1-610-991-3900              Email                Support Portal  
Sign in

Cloud Deployment Keeps Janome America Up and Running Despite Hurricane Sandy

If Janome America had a mantra it would likely be 'always be prepared'. The New Jersey-based company has a penchant for planning for the best, and worst-case scenarios, to ensure uninterrupted business continuity. In 2003, the company moved its hardware and Apprise application to the cloud, where it could be hosted, monitored and protected to prevent business disruption. That planning paid off big time when Hurricane Sandy struck in October, 2012.

Planning Ahead

After the 9-11 tragedy in New York City, Janome America's team began to think of ways it could protect its business in the event a natural or man-made disaster struck its New Jersey headquarters. Executives feared flooding, fire, or other natural disaster could temporarily cripple its sewing machine and parts distribution.

Janome's executive team had heard good things about cloud deployments, which provide an extra measure of safety by eliminating the need for local hardware, since data is moved to a secure offsite location.

"We moved our Apprise application offsite to protect our data against flooding and fire," said Ray Bunora, IT/Logistics Manager. "We were confident our data would be secure in an environment specifically built to protect hardware and data investments."

Hurricane Sandy

In late October, weather forecasters were starting to sound the alarm that the East Coast was in for a monumental weather situation. Residents and business owners up and down the East Coast of the US Eastern Seaboard were beginning to worry about the path of the storm, and its implications on their homes and livelihoods. On October 29th, the storm hit, and Janome America lost power and internet service for six days.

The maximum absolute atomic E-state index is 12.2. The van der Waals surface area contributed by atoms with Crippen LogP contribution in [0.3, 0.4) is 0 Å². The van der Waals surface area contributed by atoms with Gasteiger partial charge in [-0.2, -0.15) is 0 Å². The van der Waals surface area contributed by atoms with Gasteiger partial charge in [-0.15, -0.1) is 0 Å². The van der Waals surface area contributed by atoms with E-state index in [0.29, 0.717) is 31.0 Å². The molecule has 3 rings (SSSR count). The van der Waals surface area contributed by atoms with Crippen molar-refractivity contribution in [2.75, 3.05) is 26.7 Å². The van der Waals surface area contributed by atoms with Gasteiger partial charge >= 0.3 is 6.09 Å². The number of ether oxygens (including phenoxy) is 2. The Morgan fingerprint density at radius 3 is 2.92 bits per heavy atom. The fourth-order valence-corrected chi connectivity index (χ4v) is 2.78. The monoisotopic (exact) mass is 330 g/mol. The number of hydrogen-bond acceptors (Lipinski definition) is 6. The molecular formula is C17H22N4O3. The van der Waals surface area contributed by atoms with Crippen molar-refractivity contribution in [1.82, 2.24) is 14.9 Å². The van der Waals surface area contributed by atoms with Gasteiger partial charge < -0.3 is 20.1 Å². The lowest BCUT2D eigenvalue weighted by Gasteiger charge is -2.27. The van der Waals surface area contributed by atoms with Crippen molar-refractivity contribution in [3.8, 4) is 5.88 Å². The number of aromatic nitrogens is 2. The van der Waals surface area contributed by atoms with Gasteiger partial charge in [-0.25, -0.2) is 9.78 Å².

October is crunch time for consumer goods companies like Janome. That's when the bulk of their orders get processed and shipped in time for the holiday season. While hurricanes are always unwelcome, the arrival of Sandy in late October was particularly unlucky.

"Hurricane Sandy was a real test for our Apprise cloud deployment," noted Bunora. "Being without power and internet for as long as we were could have been disastrous for us, but since our application is hosted in the cloud, our business was up and running despite the devastation in and around our area."

During and after Hurricane Sandy, Janome's cloud application stayed up and running thanks to a combination of battery backup and diesel-fueled generators. In addition, a redundant ISP provider worked as expected, to keep Janome's internet connection, email, and customer portal active.

While more than 95 percent of Janome employees were without power, Bunora and a few other team members were able to access Apprise remotely to process current and incoming orders, to ensure holiday orders were delivered on time.

"After Sandy hit, a few team members worked remotely to process orders," said Bunora. "Dealers were able to place orders as usual through our Apprise Customer Portal, and our warehouses in Canada and Nevada were filling orders to meet deadlines."

After the Storm

Today, Janome is back to business as usual. Remarkably, the company met its sales projections for October and expects to finish the year on target. With Hurricane Sandy behind them, Bunora and other executives are looking for new ways to secure their business. Talks are underway to put internet service protocol (ISP) phones in employee homes, and to provide more employees with laptops so they can access Apprise from their homes or other remote locations.

"We didn't have any problems with Apprise during or after the hurricane. With Apprise it's really easy to work remotely," remarked Bunora. "I highly recommend moving hardware offsite and replicating your database elsewhere. We've found the cloud environment absolutely secure because it's designed to protect servers and data."

In the end, Hurricane Sandy was devastating for so many people. But with foresight and planning, Janome America was able to keep its operations running despite the weather disaster. Deploying in the cloud enabled the company to serve its customers without disruption, it also helped protect employee livelihoods, too.